The religious views of the political few in Australia are holding the nation back from moving forward on marriage equality.
From what I learnt in high school politics, our nation’s leaders are elected to reflect the views of the people, and the people of Australia agree in majority that same-sex marriage should be legalized.
Statistics show that more than 70 per cent of Australians believe that same-sex marriage should be legalized, so why is it that whenever the opportunity arises to move forward on the issue of marriage equality, it is subsequently shut down by our country’s political few?
The proposed upcoming plebiscite will almost certainly cement the Australian people’s desire for marriage equality, however recent squabbling within the Liberal Party shows that conservative politicians within the party may choose not to abide with the outcome of the plebiscite.
If the outcome of the plebiscite does turn out to be in favor of same-sex marriage (with statistics indicating it will) and it is not followed by our representatives, than they will be denying the fundamental principle of democracy by not reflecting the people’s will.
If the Australian Government refuses to abide by the outcome of the upcoming plebiscite on marriage equality, then they will once again prove that they have fallen behind in recognizing the Australian people’s will and instead have opted to push forward their own agendas.
This will be because Australia’s conservative political few are also a bunch of behind-the-times stiffs whose religious viewpoint on marriage equality in this country is completely backward.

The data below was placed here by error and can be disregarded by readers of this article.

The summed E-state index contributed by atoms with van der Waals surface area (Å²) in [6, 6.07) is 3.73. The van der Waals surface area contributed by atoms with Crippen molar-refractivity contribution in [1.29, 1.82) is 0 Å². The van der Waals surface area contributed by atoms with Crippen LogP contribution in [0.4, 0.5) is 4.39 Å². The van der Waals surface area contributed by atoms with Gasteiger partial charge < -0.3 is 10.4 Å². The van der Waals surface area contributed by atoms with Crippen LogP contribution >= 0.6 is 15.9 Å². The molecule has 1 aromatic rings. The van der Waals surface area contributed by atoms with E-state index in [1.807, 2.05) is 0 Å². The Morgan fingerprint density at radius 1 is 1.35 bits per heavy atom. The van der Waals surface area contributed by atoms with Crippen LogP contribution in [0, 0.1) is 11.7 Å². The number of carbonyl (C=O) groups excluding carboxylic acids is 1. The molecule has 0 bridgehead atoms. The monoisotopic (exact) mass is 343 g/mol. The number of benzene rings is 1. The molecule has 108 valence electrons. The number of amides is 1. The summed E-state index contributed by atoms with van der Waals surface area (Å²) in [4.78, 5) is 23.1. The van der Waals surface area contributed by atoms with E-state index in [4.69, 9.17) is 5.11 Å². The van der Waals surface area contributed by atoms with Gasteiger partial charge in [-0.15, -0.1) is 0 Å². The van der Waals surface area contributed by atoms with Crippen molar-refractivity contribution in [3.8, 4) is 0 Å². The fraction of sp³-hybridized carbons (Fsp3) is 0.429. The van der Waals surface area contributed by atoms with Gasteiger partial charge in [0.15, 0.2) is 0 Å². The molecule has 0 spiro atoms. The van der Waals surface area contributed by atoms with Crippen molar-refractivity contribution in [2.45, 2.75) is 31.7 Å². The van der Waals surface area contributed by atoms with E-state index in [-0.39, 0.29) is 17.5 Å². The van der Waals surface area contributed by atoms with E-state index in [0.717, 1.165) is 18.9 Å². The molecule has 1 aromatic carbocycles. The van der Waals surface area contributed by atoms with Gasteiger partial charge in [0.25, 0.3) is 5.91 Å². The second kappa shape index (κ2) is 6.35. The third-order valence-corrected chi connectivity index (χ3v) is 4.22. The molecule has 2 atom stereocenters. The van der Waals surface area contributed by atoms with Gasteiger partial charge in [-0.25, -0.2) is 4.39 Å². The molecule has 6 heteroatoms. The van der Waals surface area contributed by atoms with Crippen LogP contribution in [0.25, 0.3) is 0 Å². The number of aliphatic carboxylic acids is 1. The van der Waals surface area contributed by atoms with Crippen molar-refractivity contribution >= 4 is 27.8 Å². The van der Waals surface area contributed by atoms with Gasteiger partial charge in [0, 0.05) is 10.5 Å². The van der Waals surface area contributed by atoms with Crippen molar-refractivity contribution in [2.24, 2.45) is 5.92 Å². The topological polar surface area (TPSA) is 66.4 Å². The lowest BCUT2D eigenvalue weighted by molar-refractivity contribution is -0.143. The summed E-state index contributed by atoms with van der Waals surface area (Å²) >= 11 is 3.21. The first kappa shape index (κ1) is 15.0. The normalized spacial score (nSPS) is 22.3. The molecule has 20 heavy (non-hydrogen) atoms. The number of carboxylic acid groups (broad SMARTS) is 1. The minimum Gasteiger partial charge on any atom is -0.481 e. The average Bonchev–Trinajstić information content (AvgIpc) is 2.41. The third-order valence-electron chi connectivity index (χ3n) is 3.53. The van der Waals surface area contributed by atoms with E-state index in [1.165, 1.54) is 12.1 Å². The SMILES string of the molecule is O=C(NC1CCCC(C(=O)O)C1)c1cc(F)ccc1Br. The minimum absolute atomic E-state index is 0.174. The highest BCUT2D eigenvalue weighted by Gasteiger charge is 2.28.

And how could this be in a country founded on sacrilege?
How could it be that those we have elected to represent us, the people, continually dismiss our calls for a move forward on marriage equality in a nation that is supposed to be fundamentally secular?
Religion in Australia, especially within the younger generation of Australians, is not prevalent.
What is prevalent within the younger group of Australians is a forward-thinking entity who is progressively becoming further disenchanted and isolated from those who have been elected to represent not only them, but also the rest of the nation.
If our politicians refuse to abide by the plebiscite, which they have already stated they will do, then a nation already disillusioned with our representatives (i.e. constant backtracking on promises and regular switches of Prime Minsters and cabinet reshuffles) will be in uproar.
So my question to the stiffs in the Liberal Party is this: why would you want to risk further disillusion of the Australian people by refusing to follow our democratic right to majority rule?
You have already dragged yourselves through the mud time and time again, embarrassing a nation on major international issues with your outdated views on carbon emissions, human rights policy, and racist agenda – why further distance yourself from the Australian people due to your outdated ideals on the sacrament of marriage.
A message to the conservatives in Parliament: Australia is not a homogenously religious nation and certainly not homogenous to the beliefs of one religion.
Statistics show 53 per cent of people in this country who identify with religion are not against marriage equality. These are decent people whose personal experiences override any religious standing on the matter.
It is time for the politicians of the Federal Government to put aside their own personal beliefs in favor of representing the will of the people, and in doing so will make a massive statement to the world that we down here in Australia are in fact a forward-thinking, liberal democracy.